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 Anzac Day

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Caro
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PostSubject: Anzac Day   Fri 25 Apr 2014, 03:45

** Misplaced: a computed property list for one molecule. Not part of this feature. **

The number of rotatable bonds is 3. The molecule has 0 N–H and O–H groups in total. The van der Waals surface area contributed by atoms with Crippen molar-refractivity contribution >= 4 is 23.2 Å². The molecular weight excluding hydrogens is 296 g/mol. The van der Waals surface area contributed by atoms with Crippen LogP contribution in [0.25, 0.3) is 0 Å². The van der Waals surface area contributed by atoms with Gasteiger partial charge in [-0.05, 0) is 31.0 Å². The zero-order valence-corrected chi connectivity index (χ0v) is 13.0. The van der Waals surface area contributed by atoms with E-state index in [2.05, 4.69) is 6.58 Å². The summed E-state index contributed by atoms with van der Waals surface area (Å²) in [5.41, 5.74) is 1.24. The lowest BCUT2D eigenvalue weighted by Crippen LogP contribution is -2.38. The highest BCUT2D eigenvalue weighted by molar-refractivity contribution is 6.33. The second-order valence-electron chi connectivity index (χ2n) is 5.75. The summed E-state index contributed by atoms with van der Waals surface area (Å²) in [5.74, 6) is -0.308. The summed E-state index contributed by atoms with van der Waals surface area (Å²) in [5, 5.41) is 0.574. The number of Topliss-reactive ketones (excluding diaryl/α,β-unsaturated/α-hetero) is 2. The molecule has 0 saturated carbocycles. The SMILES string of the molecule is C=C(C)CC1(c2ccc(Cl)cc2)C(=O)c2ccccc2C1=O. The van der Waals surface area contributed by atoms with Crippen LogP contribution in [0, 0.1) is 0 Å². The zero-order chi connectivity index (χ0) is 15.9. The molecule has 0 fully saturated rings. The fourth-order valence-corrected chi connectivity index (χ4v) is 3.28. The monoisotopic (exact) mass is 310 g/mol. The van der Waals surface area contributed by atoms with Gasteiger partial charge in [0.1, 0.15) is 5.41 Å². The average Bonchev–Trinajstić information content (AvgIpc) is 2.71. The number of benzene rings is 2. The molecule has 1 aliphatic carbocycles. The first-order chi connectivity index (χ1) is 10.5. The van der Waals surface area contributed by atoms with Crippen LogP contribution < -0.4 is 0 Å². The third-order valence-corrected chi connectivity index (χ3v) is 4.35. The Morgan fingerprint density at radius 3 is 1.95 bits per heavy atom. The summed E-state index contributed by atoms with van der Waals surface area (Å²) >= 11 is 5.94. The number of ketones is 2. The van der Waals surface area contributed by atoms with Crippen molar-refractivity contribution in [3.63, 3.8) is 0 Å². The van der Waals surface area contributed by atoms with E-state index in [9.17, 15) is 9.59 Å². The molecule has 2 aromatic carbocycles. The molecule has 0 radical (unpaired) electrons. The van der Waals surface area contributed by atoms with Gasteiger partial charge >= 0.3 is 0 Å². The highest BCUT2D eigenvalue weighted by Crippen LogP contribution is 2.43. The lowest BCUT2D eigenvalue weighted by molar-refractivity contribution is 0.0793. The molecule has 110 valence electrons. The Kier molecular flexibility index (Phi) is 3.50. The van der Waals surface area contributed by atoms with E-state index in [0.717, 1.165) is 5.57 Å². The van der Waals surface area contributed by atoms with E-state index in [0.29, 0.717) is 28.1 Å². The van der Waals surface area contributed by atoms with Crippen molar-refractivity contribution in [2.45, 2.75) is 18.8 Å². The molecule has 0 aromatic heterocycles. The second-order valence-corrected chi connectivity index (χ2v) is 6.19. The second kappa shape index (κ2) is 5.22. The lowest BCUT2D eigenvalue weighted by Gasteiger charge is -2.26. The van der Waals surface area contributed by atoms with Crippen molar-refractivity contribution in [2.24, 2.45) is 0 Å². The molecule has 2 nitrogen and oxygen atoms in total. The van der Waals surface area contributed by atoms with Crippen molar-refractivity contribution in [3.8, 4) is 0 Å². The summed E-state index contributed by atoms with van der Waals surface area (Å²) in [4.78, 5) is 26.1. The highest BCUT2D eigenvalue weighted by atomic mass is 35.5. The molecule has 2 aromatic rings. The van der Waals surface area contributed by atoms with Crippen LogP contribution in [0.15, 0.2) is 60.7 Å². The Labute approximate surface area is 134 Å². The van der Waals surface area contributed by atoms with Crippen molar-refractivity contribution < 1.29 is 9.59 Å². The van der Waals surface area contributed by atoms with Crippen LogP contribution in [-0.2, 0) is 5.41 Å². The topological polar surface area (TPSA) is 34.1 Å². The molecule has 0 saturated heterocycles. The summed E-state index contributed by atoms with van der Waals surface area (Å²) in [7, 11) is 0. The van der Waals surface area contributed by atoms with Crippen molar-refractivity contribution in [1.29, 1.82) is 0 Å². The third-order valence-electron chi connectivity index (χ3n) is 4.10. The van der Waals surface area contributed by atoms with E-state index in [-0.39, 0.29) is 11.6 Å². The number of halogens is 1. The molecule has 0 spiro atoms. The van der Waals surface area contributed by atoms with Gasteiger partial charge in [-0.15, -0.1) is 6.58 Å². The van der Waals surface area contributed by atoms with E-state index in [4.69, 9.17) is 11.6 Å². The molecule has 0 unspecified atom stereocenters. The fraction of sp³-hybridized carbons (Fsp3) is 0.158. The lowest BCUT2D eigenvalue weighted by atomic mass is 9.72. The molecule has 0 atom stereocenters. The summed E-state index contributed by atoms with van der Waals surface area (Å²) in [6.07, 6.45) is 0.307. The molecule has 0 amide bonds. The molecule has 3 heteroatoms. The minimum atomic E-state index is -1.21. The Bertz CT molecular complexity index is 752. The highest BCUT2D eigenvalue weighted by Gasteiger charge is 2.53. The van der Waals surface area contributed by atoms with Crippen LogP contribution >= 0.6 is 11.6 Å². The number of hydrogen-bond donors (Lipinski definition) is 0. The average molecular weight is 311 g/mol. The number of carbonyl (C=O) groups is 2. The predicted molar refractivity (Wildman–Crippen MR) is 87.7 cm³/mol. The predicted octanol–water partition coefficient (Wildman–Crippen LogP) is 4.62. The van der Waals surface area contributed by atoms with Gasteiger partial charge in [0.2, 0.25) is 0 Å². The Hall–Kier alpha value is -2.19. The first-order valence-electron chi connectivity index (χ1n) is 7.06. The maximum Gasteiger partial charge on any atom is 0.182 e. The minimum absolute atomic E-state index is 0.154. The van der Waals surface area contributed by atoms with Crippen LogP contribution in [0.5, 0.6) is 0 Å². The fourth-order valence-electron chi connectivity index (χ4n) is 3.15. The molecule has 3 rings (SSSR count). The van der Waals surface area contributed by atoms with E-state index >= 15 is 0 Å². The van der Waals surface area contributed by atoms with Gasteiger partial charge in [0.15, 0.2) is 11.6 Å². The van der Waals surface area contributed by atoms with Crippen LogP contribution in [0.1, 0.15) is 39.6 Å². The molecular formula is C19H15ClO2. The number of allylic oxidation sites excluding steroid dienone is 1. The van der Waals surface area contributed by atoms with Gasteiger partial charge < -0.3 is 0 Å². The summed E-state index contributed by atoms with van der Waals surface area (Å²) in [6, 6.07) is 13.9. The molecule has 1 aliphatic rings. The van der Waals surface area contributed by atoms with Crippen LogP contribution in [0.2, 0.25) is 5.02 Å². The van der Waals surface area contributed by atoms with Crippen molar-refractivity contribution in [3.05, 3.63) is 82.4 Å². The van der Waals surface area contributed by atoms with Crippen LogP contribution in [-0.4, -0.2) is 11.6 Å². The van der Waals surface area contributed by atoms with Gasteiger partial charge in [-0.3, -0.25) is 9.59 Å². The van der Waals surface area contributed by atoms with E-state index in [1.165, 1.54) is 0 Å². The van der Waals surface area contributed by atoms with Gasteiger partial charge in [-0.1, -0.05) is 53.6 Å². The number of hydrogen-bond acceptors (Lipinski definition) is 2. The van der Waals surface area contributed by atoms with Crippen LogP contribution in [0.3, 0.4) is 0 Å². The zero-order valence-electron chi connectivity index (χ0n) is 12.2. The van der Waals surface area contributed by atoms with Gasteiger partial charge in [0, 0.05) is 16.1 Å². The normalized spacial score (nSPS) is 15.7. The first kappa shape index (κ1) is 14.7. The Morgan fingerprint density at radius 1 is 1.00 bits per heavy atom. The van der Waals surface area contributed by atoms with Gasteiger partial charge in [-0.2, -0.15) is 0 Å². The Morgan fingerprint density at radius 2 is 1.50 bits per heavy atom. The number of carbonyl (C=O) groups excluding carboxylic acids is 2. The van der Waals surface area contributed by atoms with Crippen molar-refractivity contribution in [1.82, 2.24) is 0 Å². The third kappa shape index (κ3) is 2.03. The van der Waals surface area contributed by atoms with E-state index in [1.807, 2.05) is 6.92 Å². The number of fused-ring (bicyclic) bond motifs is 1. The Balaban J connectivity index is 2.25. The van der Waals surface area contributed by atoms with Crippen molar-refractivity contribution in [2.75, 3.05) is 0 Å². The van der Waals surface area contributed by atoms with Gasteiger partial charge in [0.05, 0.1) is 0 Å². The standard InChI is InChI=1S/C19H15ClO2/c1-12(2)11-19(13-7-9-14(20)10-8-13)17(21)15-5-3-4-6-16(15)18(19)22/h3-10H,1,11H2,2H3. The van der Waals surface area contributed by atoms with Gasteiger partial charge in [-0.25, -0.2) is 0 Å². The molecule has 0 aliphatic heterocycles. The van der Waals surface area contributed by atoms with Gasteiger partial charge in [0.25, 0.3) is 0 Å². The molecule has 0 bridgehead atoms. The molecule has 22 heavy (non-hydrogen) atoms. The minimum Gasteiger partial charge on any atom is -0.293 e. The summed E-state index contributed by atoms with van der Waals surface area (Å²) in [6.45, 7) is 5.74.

Today (25th April) is Anzac Day here (and in Australia).  I think they celebrate it with well, celebrations and a certain amount of ra-ra, but here it is a somber occasion and services tend to the religious.  No dawn parade where I live, but a service with a hymn, the local minister presiding with too many thanks to God for my liking, but not for most other people's I suppose, some of the kids from the school doing a Bible reading and others singing Lest We Forget by an Australian composer, an address, and then wreathes brought up by various organisations and a roll call of people killed in war from the area (2 Boer War men, 44 WWI men and about 16 WWII).  People seem to come out in droves to honour the Anzac soldiers, but it wasn't always thus.  I remember in the 70s scenes of conflict, young people laying their own wreathes round the cenotaphs in defiance of the RSA (Returned Soldiers' Association) - all this because of the Vietnam War.  And one older man told me his mother hated Anzac Day but that would be because of the remembrance of dead relatives.  My grandmother didn't think much of it either, but that was because as a teetotaller she found it nothing but an excuse for a big booze-up. (She probably didn't use those exact words.) We did all go as a family and watch my father and great-uncle march.